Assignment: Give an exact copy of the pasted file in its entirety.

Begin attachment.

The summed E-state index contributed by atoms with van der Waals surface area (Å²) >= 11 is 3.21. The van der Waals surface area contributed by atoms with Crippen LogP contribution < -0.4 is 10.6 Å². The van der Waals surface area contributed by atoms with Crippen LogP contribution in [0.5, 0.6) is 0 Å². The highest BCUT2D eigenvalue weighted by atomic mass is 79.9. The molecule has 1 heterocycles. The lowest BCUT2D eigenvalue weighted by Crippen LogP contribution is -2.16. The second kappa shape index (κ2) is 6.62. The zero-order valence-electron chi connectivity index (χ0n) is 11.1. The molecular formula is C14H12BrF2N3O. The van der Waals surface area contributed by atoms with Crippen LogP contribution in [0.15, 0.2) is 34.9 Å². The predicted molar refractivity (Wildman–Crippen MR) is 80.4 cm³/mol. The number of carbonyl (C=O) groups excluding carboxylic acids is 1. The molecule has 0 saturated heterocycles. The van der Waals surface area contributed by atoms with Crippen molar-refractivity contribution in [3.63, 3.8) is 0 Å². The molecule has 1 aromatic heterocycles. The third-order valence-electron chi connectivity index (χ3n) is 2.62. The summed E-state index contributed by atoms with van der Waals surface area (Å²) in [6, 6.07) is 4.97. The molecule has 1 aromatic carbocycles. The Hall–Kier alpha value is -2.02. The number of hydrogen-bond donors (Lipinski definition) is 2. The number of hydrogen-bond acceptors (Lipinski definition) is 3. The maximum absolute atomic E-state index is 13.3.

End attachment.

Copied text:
The summed E-state index contributed by atoms with van der Waals surface area (Å²) >= 11 is 3.21. The van der Waals surface area contributed by atoms with Crippen LogP contribution < -0.4 is 10.6 Å². The van der Waals surface area contributed by atoms with Crippen LogP contribution in [0.5, 0.6) is 0 Å². The highest BCUT2D eigenvalue weighted by atomic mass is 79.9. The molecule has 1 heterocycles. The lowest BCUT2D eigenvalue weighted by Crippen LogP contribution is -2.16. The second kappa shape index (κ2) is 6.62. The zero-order valence-electron chi connectivity index (χ0n) is 11.1. The molecular formula is C14H12BrF2N3O. The van der Waals surface area contributed by atoms with Crippen LogP contribution in [0.15, 0.2) is 34.9 Å². The predicted molar refractivity (Wildman–Crippen MR) is 80.4 cm³/mol. The number of carbonyl (C=O) groups excluding carboxylic acids is 1. The molecule has 0 saturated heterocycles. The van der Waals surface area contributed by atoms with Crippen molar-refractivity contribution in [3.63, 3.8) is 0 Å². The molecule has 1 aromatic heterocycles. The third-order valence-electron chi connectivity index (χ3n) is 2.62. The summed E-state index contributed by atoms with van der Waals surface area (Å²) in [6, 6.07) is 4.97. The molecule has 1 aromatic carbocycles. The Hall–Kier alpha value is -2.02. The number of hydrogen-bond donors (Lipinski definition) is 2. The number of hydrogen-bond acceptors (Lipinski definition) is 3. The maximum absolute atomic E-state index is 13.3.